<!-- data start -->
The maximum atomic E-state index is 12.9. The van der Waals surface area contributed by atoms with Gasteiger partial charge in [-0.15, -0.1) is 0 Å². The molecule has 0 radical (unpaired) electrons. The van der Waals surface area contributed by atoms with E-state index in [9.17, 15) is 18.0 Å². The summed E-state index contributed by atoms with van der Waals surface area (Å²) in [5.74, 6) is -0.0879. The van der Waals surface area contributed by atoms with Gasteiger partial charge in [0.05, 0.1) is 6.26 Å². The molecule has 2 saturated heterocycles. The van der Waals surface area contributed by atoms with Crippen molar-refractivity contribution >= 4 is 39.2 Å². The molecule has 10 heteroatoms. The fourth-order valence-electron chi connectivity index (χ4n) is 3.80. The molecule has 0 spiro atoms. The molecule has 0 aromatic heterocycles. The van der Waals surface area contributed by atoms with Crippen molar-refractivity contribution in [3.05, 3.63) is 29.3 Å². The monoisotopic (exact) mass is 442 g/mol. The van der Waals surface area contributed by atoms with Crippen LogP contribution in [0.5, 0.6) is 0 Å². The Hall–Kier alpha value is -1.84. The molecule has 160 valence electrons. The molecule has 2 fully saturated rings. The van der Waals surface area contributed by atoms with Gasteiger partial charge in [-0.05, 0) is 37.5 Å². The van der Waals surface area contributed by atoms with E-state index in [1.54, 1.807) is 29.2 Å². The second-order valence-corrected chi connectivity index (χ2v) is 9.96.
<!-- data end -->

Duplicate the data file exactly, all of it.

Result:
The maximum atomic E-state index is 12.9. The van der Waals surface area contributed by atoms with Gasteiger partial charge in [-0.15, -0.1) is 0 Å². The molecule has 0 radical (unpaired) electrons. The van der Waals surface area contributed by atoms with E-state index in [9.17, 15) is 18.0 Å². The summed E-state index contributed by atoms with van der Waals surface area (Å²) in [5.74, 6) is -0.0879. The van der Waals surface area contributed by atoms with Gasteiger partial charge in [0.05, 0.1) is 6.26 Å². The molecule has 2 saturated heterocycles. The van der Waals surface area contributed by atoms with Crippen molar-refractivity contribution >= 4 is 39.2 Å². The molecule has 10 heteroatoms. The fourth-order valence-electron chi connectivity index (χ4n) is 3.80. The molecule has 0 spiro atoms. The molecule has 0 aromatic heterocycles. The van der Waals surface area contributed by atoms with Crippen molar-refractivity contribution in [3.05, 3.63) is 29.3 Å². The monoisotopic (exact) mass is 442 g/mol. The van der Waals surface area contributed by atoms with Crippen LogP contribution in [0.5, 0.6) is 0 Å². The Hall–Kier alpha value is -1.84. The molecule has 160 valence electrons. The molecule has 2 fully saturated rings. The van der Waals surface area contributed by atoms with Gasteiger partial charge in [-0.05, 0) is 37.5 Å². The van der Waals surface area contributed by atoms with E-state index in [1.54, 1.807) is 29.2 Å². The second-order valence-corrected chi connectivity index (χ2v) is 9.96.